Snorkeling 101: Tips and Tricks

Everyone should try their hand at snorkeling. It is a simple, low-tech, and easy way to explore the wonderland of reefs, sea grass beds, mangrove forests, and sandy bottoms that exist around the coasts of many popular vacation destinations. These tips will help you enjoy a successful and safe snorkel experience.

A woman snorkels amid boulders under Virgin Gorda's blue skies.
Virgin Gorda’s Baths National Park is one of the most famous sights in the British Virgin Islands. Photo © BlueOrange Studio/123rf.
  • Test your mask to see if it fits properly. Do this by placing it on your face without the band, taking a deep breath in, and holding it. If the mask fits properly, it will stay on your face. If your mask does not stay put, try another size or check for things that could be breaking the seal: beards or mustaches, hair, eyeglasses, or sunscreen.
  • Fogging can also be a problem. You can prevent fogging by rubbing the inside of your mask with saliva or mild dish soap. Commercial defogging solutions are also available.
  • Make sure that your mask strap is not too tight and that it is positioned just below the widest part of your head. Your mask should be secure, but comfortable.
  • Fins help because they reduce the amount of energy you have to use to get around. Your kick should be smooth and nearly effortless. Be careful not to accidentally kick or brush up against coral.
  • If you tend to get chilled easily, it is a good idea to wear a wetsuit or surf shirt.
  • A flotation belt or jacket helps snorkelers who do not naturally float or who want extra security.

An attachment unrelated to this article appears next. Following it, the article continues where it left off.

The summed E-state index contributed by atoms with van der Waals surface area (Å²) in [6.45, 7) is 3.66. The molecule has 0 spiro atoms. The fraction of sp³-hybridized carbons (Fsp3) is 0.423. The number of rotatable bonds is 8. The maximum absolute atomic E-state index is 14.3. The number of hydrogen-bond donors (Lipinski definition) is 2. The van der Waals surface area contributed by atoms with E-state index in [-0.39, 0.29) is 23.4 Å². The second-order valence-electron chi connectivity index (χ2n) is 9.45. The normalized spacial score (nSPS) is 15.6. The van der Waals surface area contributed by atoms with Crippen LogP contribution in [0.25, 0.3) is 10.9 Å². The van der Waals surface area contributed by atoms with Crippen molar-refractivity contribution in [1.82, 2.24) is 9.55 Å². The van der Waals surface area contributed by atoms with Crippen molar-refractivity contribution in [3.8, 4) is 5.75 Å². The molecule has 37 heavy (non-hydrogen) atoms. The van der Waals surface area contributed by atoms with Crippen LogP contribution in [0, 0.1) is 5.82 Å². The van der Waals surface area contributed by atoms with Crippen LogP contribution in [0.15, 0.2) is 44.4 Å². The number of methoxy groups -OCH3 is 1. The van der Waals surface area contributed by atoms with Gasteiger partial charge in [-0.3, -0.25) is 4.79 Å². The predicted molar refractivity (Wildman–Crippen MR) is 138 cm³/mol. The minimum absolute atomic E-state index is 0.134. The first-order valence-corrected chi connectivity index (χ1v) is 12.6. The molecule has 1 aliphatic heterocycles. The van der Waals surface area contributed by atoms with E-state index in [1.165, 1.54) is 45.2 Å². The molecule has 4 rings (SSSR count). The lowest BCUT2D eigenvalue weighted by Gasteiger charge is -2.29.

• Underwater visibility is best on sunny days, and when the sea is calm.
  • If you’re entering the water from shore, you can walk backward with your fins on until the water is deep enough to swim. Or carry your fins in hand and put them on in the water. Don’t enter the water where there are a lot of sea urchins, sharp coral, or wave action.
  • Protect yourself from the sun; while snorkeling, your back and legs can be subject to terrible sunburns. Wear a T-shirt and shorts or wetsuit. A bathing cap is a good idea for bald heads. If you are only using sunscreen, apply a reef-safe brand at least 15 minutes before you go in the water and reapply frequently. (Ladies—and Speedo-loving gentlemen—pay special attention to the backs of your upper thighs, right below your bathing suit.)
  • Be sure to tell someone where you are going and when you will be back. Always snorkel with a buddy, and agree ahead of time how far you will separate from each other in the water. If you feel tired, get out and rest.
  • Ask about currents before you go in the water. If you do get caught in a current, do not fight it. Swim across it until you can get out or are washed toward the shore.

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